Oxfam International executive director Winnie Byanyima said earlier that she is appointing an independent commission to investigate the allegations that staff members used prostitutes in Haiti after the country's 2010 quake, and also in Chad.
"We will continue to support Oxfam's incredible work for many more years to come", she added.
"I'm really inviting anyone who has been a victim of abuse by anyone in our organization to come forward".
Britain's Charity Commission launched a statutory inquiry on Monday, saying it had concerns that Oxfam "may not have fully and frankly disclosed material details about the allegations at the time in 2011".
International Development Secretary Penny Mordaunt said funding would not be considered until her department is satisfied that Oxfam can meet the "high standards" expected.
Oxfam Ireland has said it will play a "leadership role" as the worldwide charity works to introduce reforms to "root out any form of abuse".
'There are hundreds of good, fearless and compassionate people working for Oxfam around the world.
"We are going to create a vetting system", Oxfam International's executive director Winnie Byanyima told the BBC.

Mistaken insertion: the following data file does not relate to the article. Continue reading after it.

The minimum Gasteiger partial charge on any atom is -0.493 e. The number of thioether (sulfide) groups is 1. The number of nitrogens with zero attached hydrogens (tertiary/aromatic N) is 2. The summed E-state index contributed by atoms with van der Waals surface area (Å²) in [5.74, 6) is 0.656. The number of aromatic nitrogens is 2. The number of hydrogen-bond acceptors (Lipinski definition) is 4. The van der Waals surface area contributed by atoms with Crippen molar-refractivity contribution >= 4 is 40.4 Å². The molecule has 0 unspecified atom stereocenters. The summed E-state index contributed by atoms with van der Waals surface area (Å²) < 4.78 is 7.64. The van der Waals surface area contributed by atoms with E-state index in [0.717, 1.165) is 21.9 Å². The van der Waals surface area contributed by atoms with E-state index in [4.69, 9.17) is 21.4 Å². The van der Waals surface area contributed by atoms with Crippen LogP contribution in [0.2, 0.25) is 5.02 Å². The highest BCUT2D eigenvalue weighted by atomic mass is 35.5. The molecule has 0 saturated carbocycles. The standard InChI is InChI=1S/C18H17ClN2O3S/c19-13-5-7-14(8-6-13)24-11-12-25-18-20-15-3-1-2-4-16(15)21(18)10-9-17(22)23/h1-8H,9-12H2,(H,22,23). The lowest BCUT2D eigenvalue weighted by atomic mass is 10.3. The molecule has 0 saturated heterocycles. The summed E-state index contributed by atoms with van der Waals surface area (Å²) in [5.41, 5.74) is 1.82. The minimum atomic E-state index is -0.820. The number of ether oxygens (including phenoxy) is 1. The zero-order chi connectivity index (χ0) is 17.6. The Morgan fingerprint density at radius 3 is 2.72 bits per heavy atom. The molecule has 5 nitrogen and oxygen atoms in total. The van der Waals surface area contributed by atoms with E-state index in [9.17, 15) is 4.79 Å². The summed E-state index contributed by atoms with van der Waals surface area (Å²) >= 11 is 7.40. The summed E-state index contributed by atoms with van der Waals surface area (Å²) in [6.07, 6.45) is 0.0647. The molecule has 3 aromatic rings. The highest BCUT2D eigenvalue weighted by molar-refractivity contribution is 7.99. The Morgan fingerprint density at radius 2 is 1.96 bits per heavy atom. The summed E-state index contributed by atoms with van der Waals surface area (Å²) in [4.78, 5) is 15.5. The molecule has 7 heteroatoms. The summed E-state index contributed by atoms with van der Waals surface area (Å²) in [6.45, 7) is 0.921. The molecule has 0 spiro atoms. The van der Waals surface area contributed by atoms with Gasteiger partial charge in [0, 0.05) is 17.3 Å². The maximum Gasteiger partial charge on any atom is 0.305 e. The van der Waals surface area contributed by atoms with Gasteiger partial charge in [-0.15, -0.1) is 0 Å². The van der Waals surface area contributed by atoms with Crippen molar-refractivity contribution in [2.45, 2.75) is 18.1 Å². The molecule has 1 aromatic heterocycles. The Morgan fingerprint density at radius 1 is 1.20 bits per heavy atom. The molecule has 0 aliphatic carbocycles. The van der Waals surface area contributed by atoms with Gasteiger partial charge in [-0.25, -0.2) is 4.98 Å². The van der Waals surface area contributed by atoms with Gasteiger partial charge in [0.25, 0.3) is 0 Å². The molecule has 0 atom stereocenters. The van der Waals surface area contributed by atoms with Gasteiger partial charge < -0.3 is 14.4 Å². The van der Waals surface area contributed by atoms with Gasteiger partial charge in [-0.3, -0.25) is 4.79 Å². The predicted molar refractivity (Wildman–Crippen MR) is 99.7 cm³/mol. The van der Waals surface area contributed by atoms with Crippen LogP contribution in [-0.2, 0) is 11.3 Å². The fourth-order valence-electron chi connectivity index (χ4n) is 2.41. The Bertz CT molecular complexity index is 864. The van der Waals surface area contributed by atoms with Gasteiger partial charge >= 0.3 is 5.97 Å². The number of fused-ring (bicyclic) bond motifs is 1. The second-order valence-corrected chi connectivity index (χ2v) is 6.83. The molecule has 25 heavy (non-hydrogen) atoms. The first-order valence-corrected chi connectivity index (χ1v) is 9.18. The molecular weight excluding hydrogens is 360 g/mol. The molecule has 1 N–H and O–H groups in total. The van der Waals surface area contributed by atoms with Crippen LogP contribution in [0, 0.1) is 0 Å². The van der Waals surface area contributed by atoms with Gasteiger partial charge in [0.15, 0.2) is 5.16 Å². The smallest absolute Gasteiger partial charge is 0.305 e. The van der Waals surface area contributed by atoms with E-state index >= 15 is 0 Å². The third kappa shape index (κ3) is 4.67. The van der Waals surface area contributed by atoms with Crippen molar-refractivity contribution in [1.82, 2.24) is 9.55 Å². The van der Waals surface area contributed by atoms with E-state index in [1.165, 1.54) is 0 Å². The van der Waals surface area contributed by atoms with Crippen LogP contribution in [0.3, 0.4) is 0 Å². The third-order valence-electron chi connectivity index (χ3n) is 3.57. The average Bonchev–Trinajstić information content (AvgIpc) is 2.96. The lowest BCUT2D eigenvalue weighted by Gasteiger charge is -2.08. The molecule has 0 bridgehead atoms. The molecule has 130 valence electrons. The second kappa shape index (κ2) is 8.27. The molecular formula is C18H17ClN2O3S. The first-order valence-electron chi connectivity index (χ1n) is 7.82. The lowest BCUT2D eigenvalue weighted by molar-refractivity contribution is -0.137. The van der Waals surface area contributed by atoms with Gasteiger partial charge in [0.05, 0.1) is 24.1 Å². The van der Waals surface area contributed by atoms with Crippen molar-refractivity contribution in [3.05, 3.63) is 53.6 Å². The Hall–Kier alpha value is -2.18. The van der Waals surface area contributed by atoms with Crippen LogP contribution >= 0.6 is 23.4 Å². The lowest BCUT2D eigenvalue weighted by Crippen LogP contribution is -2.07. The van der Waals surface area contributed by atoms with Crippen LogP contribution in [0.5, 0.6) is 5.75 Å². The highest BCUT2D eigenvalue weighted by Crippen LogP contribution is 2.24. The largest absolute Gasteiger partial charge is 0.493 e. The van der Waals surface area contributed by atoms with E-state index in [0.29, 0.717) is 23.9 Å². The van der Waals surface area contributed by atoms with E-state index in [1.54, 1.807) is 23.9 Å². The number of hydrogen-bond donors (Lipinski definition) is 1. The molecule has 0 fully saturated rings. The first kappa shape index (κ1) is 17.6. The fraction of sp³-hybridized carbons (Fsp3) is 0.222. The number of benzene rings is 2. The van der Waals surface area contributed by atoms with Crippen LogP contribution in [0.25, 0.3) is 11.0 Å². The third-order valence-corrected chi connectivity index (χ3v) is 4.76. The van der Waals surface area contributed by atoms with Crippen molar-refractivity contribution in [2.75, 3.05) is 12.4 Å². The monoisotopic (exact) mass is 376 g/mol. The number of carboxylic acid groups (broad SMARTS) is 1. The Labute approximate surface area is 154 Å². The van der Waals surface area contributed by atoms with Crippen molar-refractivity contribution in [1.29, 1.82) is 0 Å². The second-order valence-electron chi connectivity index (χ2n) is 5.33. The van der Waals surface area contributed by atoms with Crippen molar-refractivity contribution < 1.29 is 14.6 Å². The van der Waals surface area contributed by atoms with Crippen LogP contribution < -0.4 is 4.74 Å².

Mark Goldring, the Chief Executive of Oxfam, has lambasted the intensity of the criticism levied against his organisation over claims that its workers used prostitutes in Haiti.
"I struggle to understand why they didn't respond immediately to that call for additional resource", she said. "But I never gave into these advances", he said.
"This was with an honourable, mature woman, who was not an quake victim nor a prostitute".
He said: "I don't think (Oxfam) wanted to promote a sensation and damage the delivery of that programme".
Oxfam, one of the world's biggest disaster relief charities, has neither confirmed nor denied that specific account but has said an internal investigation in 2011 confirmed sexual misconduct occurred, and it has apologised.
Evans said a survey of Oxfam staff in three countries including South Sudan showed around 10 per cent of staff had been sexually assaulted and others had witnessed or experienced rape or attempted rape by colleagues. The names of the men involved have already been shared with the authorities in Haiti.
They are also setting up a global database of accredited referees to ensure sex offenders can not re-offend at other charities, and improving the organisation's "whistleblowing mechanism".